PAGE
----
Most people know what mind-mapping is. The easiest way to describe it is an outline in picture form. The key using mind-mapping effectively is to create your own personal style, not try to follow someone else’s format.

First, do it in color — lots of colors. Get a set of colored pens on your desk and keep plenty of scratch paper handy. Start with keywords and add images if you want. Jot down every topic or idea in no particular order. Later you can go back and number them in an order that makes sense.

Now you have an outline — you’re organized and ready to write.

4. Play with your dog

Or your cat, hamster, goldfish — whatever.

Not writing when you think you should be writing creates stress which effectively shuts off the flow of creativity. This creates even more stress, and the beat goes on.

Break the cycle.

Go outside and throw the ball for Fido. Watch the hummingbirds in your garden, feel the breeze on your face. (Note: this method does not work in Minnesota in January.) Don’t have a goal or a time limit. Just be.

5. Give thanks

Feeling creatively blocked makes you cranky and anxious, as though the world and all its muses are conspiring against you. Instead of giving in to a “poor me” attitude, write down all things you are grateful for.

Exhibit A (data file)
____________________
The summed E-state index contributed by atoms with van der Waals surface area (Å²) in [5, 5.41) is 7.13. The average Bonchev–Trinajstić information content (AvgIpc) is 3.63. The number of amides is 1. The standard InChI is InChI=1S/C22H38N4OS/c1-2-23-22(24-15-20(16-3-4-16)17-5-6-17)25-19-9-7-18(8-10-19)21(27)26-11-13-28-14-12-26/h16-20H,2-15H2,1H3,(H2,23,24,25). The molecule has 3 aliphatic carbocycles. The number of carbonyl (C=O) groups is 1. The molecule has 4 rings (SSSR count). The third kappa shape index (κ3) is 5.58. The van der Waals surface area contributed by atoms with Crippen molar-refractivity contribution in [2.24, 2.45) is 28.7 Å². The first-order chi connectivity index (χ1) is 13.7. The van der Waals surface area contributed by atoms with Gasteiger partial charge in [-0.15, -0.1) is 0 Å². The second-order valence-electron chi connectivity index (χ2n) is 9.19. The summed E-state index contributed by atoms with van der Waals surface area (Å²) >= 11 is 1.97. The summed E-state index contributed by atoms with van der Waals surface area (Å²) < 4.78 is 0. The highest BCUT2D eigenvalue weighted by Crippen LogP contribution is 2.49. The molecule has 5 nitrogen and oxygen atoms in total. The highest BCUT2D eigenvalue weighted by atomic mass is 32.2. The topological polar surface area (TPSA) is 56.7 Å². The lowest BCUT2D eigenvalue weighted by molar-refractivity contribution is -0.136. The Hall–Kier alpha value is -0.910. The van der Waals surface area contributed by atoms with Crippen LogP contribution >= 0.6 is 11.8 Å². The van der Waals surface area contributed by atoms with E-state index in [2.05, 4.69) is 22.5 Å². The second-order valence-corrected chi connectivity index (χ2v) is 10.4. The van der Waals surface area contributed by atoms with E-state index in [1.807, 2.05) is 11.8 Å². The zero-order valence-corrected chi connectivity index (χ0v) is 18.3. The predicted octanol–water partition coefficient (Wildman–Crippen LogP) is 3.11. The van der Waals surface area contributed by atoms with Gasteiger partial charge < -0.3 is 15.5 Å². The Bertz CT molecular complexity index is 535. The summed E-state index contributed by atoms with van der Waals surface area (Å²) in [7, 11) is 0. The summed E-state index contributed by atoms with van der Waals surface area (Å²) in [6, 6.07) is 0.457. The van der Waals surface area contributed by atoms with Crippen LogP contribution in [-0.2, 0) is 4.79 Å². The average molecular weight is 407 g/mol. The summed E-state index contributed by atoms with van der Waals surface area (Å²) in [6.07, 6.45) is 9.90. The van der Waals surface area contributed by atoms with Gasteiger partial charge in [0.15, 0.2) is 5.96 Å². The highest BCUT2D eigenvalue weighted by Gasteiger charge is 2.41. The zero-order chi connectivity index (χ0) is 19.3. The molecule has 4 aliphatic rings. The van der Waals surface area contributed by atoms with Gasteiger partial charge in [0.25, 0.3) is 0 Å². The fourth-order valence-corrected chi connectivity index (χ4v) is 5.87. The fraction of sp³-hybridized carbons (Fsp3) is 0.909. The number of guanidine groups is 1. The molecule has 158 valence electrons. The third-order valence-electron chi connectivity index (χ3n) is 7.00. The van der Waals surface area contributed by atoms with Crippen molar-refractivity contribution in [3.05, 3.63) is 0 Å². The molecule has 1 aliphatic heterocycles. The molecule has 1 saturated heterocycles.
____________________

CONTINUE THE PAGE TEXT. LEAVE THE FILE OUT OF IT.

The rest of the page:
Start with the job you have that requires you to write in the first place. Expressing gratitude produces a positive energy flow. As you start to feel happiness in your heart for blessings large and small, you will instantly relax.

When you feel good inside, you are open to creative energy.

Why are these five ideas important?

Because the success of your entire marketing strategy hangs on your ability to apply creativity and innovation in ways that will save you both time and money.

Creativity in writing is an important first step, whether you’re blogging, tweeting, or writing a client proposal.

But, like dropping a pebble into a pond, once you develop the ability to turn on your creative juices, the impact will spread to other parts of your work life and to the people you work with.